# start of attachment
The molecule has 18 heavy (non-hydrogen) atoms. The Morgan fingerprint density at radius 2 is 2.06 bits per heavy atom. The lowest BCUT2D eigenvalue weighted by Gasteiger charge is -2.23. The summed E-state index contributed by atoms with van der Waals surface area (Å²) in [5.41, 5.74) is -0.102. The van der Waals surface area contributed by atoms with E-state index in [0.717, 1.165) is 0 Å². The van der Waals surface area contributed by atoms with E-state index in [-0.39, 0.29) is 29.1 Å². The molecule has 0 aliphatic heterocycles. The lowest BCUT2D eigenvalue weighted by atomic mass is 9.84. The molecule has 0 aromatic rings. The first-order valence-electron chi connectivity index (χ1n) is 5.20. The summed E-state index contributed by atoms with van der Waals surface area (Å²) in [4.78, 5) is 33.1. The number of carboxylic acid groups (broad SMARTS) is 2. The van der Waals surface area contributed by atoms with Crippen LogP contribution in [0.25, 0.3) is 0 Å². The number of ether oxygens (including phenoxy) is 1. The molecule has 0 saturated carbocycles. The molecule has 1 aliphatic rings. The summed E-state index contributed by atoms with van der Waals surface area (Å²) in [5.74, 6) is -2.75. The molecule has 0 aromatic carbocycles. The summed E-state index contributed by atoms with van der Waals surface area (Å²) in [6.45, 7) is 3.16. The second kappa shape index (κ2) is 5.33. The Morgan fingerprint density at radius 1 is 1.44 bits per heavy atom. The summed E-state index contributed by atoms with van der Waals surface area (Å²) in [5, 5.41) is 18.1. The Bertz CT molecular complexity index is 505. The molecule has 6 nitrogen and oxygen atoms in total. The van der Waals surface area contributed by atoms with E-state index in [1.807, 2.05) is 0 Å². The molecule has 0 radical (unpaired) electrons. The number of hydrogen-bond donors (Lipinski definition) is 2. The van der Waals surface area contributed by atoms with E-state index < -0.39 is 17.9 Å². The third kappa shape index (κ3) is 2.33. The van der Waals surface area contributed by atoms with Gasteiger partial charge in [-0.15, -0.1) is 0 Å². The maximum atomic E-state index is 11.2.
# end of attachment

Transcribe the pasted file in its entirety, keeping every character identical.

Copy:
The molecule has 18 heavy (non-hydrogen) atoms. The Morgan fingerprint density at radius 2 is 2.06 bits per heavy atom. The lowest BCUT2D eigenvalue weighted by Gasteiger charge is -2.23. The summed E-state index contributed by atoms with van der Waals surface area (Å²) in [5.41, 5.74) is -0.102. The van der Waals surface area contributed by atoms with E-state index in [0.717, 1.165) is 0 Å². The van der Waals surface area contributed by atoms with E-state index in [-0.39, 0.29) is 29.1 Å². The molecule has 0 aliphatic heterocycles. The lowest BCUT2D eigenvalue weighted by atomic mass is 9.84. The molecule has 0 aromatic rings. The first-order valence-electron chi connectivity index (χ1n) is 5.20. The summed E-state index contributed by atoms with van der Waals surface area (Å²) in [4.78, 5) is 33.1. The number of carboxylic acid groups (broad SMARTS) is 2. The van der Waals surface area contributed by atoms with Crippen LogP contribution in [0.25, 0.3) is 0 Å². The number of ether oxygens (including phenoxy) is 1. The molecule has 0 saturated carbocycles. The molecule has 1 aliphatic rings. The summed E-state index contributed by atoms with van der Waals surface area (Å²) in [5.74, 6) is -2.75. The molecule has 0 aromatic carbocycles. The summed E-state index contributed by atoms with van der Waals surface area (Å²) in [6.45, 7) is 3.16. The second kappa shape index (κ2) is 5.33. The Morgan fingerprint density at radius 1 is 1.44 bits per heavy atom. The summed E-state index contributed by atoms with van der Waals surface area (Å²) in [5, 5.41) is 18.1. The Bertz CT molecular complexity index is 505. The molecule has 6 nitrogen and oxygen atoms in total. The van der Waals surface area contributed by atoms with E-state index in [1.807, 2.05) is 0 Å². The molecule has 0 radical (unpaired) electrons. The number of hydrogen-bond donors (Lipinski definition) is 2. The van der Waals surface area contributed by atoms with E-state index < -0.39 is 17.9 Å². The third kappa shape index (κ3) is 2.33. The van der Waals surface area contributed by atoms with Gasteiger partial charge in [-0.15, -0.1) is 0 Å². The maximum atomic E-state index is 11.2.